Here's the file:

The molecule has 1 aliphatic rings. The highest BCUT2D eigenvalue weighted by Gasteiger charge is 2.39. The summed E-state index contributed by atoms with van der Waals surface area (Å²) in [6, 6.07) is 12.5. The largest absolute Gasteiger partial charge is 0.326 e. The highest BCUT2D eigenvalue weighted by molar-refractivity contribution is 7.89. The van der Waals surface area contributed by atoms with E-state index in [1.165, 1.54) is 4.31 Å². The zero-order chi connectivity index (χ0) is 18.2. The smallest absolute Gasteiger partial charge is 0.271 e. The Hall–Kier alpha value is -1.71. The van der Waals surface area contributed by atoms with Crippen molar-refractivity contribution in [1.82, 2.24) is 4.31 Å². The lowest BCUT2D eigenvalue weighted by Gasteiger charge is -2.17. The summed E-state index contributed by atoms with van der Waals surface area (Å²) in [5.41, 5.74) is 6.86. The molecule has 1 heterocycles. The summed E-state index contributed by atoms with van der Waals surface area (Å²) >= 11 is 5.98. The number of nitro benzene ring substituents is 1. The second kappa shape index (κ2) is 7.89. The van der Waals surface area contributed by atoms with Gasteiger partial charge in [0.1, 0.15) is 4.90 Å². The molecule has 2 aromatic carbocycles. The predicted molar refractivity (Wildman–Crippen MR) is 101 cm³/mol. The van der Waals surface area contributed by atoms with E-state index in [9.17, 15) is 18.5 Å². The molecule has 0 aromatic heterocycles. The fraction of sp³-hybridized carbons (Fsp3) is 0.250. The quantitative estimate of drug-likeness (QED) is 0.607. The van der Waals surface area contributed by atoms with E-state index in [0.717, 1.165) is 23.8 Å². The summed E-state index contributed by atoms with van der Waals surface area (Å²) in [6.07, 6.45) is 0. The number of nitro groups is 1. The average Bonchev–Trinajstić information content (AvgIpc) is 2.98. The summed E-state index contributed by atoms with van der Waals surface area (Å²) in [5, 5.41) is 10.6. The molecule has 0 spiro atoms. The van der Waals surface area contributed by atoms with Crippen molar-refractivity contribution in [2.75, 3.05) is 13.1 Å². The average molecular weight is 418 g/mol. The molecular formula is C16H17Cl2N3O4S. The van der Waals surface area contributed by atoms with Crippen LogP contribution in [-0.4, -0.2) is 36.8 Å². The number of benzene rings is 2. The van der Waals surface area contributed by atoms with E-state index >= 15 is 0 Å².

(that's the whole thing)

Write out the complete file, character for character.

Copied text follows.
The molecule has 1 aliphatic rings. The highest BCUT2D eigenvalue weighted by Gasteiger charge is 2.39. The summed E-state index contributed by atoms with van der Waals surface area (Å²) in [6, 6.07) is 12.5. The largest absolute Gasteiger partial charge is 0.326 e. The highest BCUT2D eigenvalue weighted by molar-refractivity contribution is 7.89. The van der Waals surface area contributed by atoms with E-state index in [1.165, 1.54) is 4.31 Å². The zero-order chi connectivity index (χ0) is 18.2. The smallest absolute Gasteiger partial charge is 0.271 e. The Hall–Kier alpha value is -1.71. The van der Waals surface area contributed by atoms with Crippen molar-refractivity contribution in [1.82, 2.24) is 4.31 Å². The lowest BCUT2D eigenvalue weighted by Gasteiger charge is -2.17. The summed E-state index contributed by atoms with van der Waals surface area (Å²) in [5.41, 5.74) is 6.86. The molecule has 1 heterocycles. The summed E-state index contributed by atoms with van der Waals surface area (Å²) >= 11 is 5.98. The number of nitro benzene ring substituents is 1. The second kappa shape index (κ2) is 7.89. The van der Waals surface area contributed by atoms with Gasteiger partial charge in [0.1, 0.15) is 4.90 Å². The molecule has 2 aromatic carbocycles. The predicted molar refractivity (Wildman–Crippen MR) is 101 cm³/mol. The van der Waals surface area contributed by atoms with E-state index in [9.17, 15) is 18.5 Å². The molecule has 0 aromatic heterocycles. The fraction of sp³-hybridized carbons (Fsp3) is 0.250. The quantitative estimate of drug-likeness (QED) is 0.607. The van der Waals surface area contributed by atoms with E-state index in [0.717, 1.165) is 23.8 Å². The summed E-state index contributed by atoms with van der Waals surface area (Å²) in [6.07, 6.45) is 0. The number of nitro groups is 1. The average Bonchev–Trinajstić information content (AvgIpc) is 2.98. The summed E-state index contributed by atoms with van der Waals surface area (Å²) in [5, 5.41) is 10.6. The molecule has 0 spiro atoms. The van der Waals surface area contributed by atoms with Crippen molar-refractivity contribution in [2.75, 3.05) is 13.1 Å². The average molecular weight is 418 g/mol. The molecular formula is C16H17Cl2N3O4S. The van der Waals surface area contributed by atoms with Crippen LogP contribution in [-0.4, -0.2) is 36.8 Å². The number of benzene rings is 2. The van der Waals surface area contributed by atoms with E-state index >= 15 is 0 Å².